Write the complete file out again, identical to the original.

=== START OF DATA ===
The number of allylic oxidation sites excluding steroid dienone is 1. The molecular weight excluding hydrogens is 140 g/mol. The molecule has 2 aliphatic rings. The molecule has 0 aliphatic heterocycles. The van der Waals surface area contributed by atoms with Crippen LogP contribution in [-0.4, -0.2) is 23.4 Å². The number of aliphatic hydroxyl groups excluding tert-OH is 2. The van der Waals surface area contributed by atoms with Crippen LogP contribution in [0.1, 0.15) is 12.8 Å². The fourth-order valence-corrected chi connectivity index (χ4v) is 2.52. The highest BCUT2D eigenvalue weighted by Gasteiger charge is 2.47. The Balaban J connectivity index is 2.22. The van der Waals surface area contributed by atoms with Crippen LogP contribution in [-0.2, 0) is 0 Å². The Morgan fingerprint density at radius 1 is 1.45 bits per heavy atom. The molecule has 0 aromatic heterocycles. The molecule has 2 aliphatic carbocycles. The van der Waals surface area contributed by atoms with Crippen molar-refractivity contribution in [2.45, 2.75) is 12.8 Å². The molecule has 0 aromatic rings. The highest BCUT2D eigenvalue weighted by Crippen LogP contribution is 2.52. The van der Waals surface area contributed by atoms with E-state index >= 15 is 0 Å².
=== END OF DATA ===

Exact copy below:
The number of allylic oxidation sites excluding steroid dienone is 1. The molecular weight excluding hydrogens is 140 g/mol. The molecule has 2 aliphatic rings. The molecule has 0 aliphatic heterocycles. The van der Waals surface area contributed by atoms with Crippen LogP contribution in [-0.4, -0.2) is 23.4 Å². The number of aliphatic hydroxyl groups excluding tert-OH is 2. The van der Waals surface area contributed by atoms with Crippen LogP contribution in [0.1, 0.15) is 12.8 Å². The fourth-order valence-corrected chi connectivity index (χ4v) is 2.52. The highest BCUT2D eigenvalue weighted by Gasteiger charge is 2.47. The Balaban J connectivity index is 2.22. The van der Waals surface area contributed by atoms with Crippen LogP contribution in [-0.2, 0) is 0 Å². The Morgan fingerprint density at radius 1 is 1.45 bits per heavy atom. The molecule has 0 aromatic heterocycles. The molecule has 2 aliphatic carbocycles. The van der Waals surface area contributed by atoms with Crippen molar-refractivity contribution in [2.45, 2.75) is 12.8 Å². The molecule has 0 aromatic rings. The highest BCUT2D eigenvalue weighted by Crippen LogP contribution is 2.52. The van der Waals surface area contributed by atoms with E-state index >= 15 is 0 Å².